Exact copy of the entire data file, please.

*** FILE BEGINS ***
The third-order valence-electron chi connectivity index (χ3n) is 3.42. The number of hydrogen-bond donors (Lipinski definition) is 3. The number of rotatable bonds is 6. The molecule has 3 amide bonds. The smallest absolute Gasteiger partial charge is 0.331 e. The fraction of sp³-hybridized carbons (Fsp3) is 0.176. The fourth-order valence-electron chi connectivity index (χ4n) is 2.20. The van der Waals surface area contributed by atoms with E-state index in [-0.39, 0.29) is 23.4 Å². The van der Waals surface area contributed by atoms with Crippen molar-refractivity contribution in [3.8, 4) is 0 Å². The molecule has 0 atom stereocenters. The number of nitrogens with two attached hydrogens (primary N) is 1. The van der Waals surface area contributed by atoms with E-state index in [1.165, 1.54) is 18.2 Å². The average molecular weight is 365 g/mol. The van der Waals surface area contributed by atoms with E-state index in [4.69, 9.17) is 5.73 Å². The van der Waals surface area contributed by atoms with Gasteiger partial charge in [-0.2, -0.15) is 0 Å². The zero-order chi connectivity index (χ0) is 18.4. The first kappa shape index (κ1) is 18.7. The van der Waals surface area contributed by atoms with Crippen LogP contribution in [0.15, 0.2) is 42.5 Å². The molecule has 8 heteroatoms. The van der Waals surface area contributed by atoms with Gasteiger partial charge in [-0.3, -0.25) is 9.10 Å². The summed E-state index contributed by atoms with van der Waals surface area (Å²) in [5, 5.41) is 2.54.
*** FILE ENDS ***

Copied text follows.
The third-order valence-electron chi connectivity index (χ3n) is 3.42. The number of hydrogen-bond donors (Lipinski definition) is 3. The number of rotatable bonds is 6. The molecule has 3 amide bonds. The smallest absolute Gasteiger partial charge is 0.331 e. The fraction of sp³-hybridized carbons (Fsp3) is 0.176. The fourth-order valence-electron chi connectivity index (χ4n) is 2.20. The van der Waals surface area contributed by atoms with E-state index in [-0.39, 0.29) is 23.4 Å². The van der Waals surface area contributed by atoms with Crippen molar-refractivity contribution in [3.8, 4) is 0 Å². The molecule has 0 atom stereocenters. The number of nitrogens with two attached hydrogens (primary N) is 1. The van der Waals surface area contributed by atoms with E-state index in [1.165, 1.54) is 18.2 Å². The average molecular weight is 365 g/mol. The van der Waals surface area contributed by atoms with E-state index in [4.69, 9.17) is 5.73 Å². The van der Waals surface area contributed by atoms with Gasteiger partial charge in [-0.2, -0.15) is 0 Å². The zero-order chi connectivity index (χ0) is 18.4. The first kappa shape index (κ1) is 18.7. The van der Waals surface area contributed by atoms with Crippen LogP contribution in [0.15, 0.2) is 42.5 Å². The molecule has 8 heteroatoms. The van der Waals surface area contributed by atoms with Gasteiger partial charge in [-0.3, -0.25) is 9.10 Å². The summed E-state index contributed by atoms with van der Waals surface area (Å²) in [5, 5.41) is 2.54.